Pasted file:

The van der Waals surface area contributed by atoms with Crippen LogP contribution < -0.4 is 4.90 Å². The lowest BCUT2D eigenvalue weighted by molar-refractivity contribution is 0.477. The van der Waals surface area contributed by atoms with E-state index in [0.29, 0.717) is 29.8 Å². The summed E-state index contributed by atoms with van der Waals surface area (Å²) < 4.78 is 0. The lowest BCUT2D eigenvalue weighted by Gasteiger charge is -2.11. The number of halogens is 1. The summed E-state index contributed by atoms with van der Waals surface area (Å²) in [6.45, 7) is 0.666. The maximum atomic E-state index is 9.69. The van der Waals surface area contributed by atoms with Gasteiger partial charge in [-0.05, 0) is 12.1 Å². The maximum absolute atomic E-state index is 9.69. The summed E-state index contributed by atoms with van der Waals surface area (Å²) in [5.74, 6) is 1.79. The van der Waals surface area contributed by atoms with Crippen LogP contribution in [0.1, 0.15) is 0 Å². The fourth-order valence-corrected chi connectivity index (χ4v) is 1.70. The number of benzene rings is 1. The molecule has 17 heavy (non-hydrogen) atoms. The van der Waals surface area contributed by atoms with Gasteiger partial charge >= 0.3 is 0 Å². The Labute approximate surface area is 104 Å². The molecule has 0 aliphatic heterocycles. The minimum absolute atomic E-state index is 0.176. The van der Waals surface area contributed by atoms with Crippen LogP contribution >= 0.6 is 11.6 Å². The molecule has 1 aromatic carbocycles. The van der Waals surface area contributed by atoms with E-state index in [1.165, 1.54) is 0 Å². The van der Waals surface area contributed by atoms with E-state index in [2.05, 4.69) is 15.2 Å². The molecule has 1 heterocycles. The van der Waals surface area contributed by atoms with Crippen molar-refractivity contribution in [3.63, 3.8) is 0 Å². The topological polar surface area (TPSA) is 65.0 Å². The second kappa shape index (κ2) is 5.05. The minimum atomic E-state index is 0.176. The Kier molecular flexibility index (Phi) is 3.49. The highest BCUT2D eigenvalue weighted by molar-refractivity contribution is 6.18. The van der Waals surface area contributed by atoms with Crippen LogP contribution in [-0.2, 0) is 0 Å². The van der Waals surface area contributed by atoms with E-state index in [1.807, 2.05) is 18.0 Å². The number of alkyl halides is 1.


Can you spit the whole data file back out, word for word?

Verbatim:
The van der Waals surface area contributed by atoms with Crippen LogP contribution < -0.4 is 4.90 Å². The lowest BCUT2D eigenvalue weighted by molar-refractivity contribution is 0.477. The van der Waals surface area contributed by atoms with E-state index in [0.29, 0.717) is 29.8 Å². The summed E-state index contributed by atoms with van der Waals surface area (Å²) < 4.78 is 0. The lowest BCUT2D eigenvalue weighted by Gasteiger charge is -2.11. The number of halogens is 1. The summed E-state index contributed by atoms with van der Waals surface area (Å²) in [6.45, 7) is 0.666. The maximum atomic E-state index is 9.69. The van der Waals surface area contributed by atoms with Gasteiger partial charge in [-0.05, 0) is 12.1 Å². The maximum absolute atomic E-state index is 9.69. The summed E-state index contributed by atoms with van der Waals surface area (Å²) in [5.74, 6) is 1.79. The van der Waals surface area contributed by atoms with Crippen LogP contribution in [0.1, 0.15) is 0 Å². The fourth-order valence-corrected chi connectivity index (χ4v) is 1.70. The number of benzene rings is 1. The molecule has 17 heavy (non-hydrogen) atoms. The van der Waals surface area contributed by atoms with Gasteiger partial charge >= 0.3 is 0 Å². The Labute approximate surface area is 104 Å². The molecule has 0 aliphatic heterocycles. The minimum absolute atomic E-state index is 0.176. The van der Waals surface area contributed by atoms with Crippen LogP contribution >= 0.6 is 11.6 Å². The molecule has 1 aromatic carbocycles. The van der Waals surface area contributed by atoms with E-state index in [1.165, 1.54) is 0 Å². The van der Waals surface area contributed by atoms with E-state index in [2.05, 4.69) is 15.2 Å². The molecule has 1 heterocycles. The van der Waals surface area contributed by atoms with Crippen molar-refractivity contribution in [3.63, 3.8) is 0 Å². The topological polar surface area (TPSA) is 65.0 Å². The second kappa shape index (κ2) is 5.05. The minimum atomic E-state index is 0.176. The Kier molecular flexibility index (Phi) is 3.49. The highest BCUT2D eigenvalue weighted by molar-refractivity contribution is 6.18. The van der Waals surface area contributed by atoms with Crippen LogP contribution in [-0.2, 0) is 0 Å². The van der Waals surface area contributed by atoms with E-state index in [1.807, 2.05) is 18.0 Å². The number of alkyl halides is 1.